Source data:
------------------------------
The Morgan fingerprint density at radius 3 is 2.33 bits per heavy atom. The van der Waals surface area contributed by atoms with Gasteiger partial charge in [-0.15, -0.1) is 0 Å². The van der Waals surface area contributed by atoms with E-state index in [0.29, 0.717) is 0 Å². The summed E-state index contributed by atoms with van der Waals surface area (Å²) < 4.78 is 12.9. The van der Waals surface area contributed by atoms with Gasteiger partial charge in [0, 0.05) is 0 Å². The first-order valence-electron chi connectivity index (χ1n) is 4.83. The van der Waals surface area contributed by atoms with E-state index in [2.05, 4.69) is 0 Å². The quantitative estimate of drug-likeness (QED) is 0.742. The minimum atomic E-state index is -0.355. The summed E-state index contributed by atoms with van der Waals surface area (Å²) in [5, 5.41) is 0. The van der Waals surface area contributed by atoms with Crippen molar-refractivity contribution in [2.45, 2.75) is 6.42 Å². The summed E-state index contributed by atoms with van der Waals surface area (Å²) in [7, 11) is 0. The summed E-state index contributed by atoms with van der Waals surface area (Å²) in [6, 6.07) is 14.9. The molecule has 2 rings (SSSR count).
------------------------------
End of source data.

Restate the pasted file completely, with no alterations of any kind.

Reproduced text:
The Morgan fingerprint density at radius 3 is 2.33 bits per heavy atom. The van der Waals surface area contributed by atoms with Gasteiger partial charge in [-0.15, -0.1) is 0 Å². The van der Waals surface area contributed by atoms with E-state index in [0.29, 0.717) is 0 Å². The summed E-state index contributed by atoms with van der Waals surface area (Å²) < 4.78 is 12.9. The van der Waals surface area contributed by atoms with Gasteiger partial charge in [0, 0.05) is 0 Å². The first-order valence-electron chi connectivity index (χ1n) is 4.83. The van der Waals surface area contributed by atoms with E-state index in [2.05, 4.69) is 0 Å². The quantitative estimate of drug-likeness (QED) is 0.742. The minimum atomic E-state index is -0.355. The summed E-state index contributed by atoms with van der Waals surface area (Å²) in [5, 5.41) is 0. The van der Waals surface area contributed by atoms with Crippen molar-refractivity contribution in [2.45, 2.75) is 6.42 Å². The summed E-state index contributed by atoms with van der Waals surface area (Å²) in [7, 11) is 0. The summed E-state index contributed by atoms with van der Waals surface area (Å²) in [6, 6.07) is 14.9. The molecule has 2 rings (SSSR count).